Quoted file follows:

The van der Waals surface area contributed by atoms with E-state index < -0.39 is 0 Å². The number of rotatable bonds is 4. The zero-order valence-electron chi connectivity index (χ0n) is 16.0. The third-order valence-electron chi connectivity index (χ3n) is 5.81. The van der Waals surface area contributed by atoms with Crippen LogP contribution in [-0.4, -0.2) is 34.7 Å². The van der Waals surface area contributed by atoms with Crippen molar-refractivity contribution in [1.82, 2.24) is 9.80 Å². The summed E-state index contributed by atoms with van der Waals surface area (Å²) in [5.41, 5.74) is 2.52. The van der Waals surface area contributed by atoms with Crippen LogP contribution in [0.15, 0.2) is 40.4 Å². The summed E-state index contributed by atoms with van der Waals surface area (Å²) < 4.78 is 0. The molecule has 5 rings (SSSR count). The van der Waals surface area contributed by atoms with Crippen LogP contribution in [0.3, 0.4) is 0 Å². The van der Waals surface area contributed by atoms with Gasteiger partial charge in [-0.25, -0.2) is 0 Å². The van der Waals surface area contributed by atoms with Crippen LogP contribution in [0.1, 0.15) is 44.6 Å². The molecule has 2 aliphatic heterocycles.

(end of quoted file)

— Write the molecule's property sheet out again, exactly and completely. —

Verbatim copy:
The van der Waals surface area contributed by atoms with E-state index < -0.39 is 0 Å². The number of rotatable bonds is 4. The zero-order valence-electron chi connectivity index (χ0n) is 16.0. The third-order valence-electron chi connectivity index (χ3n) is 5.81. The van der Waals surface area contributed by atoms with Crippen LogP contribution in [-0.4, -0.2) is 34.7 Å². The van der Waals surface area contributed by atoms with Crippen molar-refractivity contribution in [1.82, 2.24) is 9.80 Å². The summed E-state index contributed by atoms with van der Waals surface area (Å²) in [5.41, 5.74) is 2.52. The van der Waals surface area contributed by atoms with Crippen LogP contribution in [0.15, 0.2) is 40.4 Å². The summed E-state index contributed by atoms with van der Waals surface area (Å²) < 4.78 is 0. The molecule has 5 rings (SSSR count). The van der Waals surface area contributed by atoms with Crippen LogP contribution in [0.3, 0.4) is 0 Å². The van der Waals surface area contributed by atoms with Gasteiger partial charge in [-0.25, -0.2) is 0 Å². The van der Waals surface area contributed by atoms with Crippen LogP contribution in [0.1, 0.15) is 44.6 Å². The molecule has 2 aliphatic heterocycles.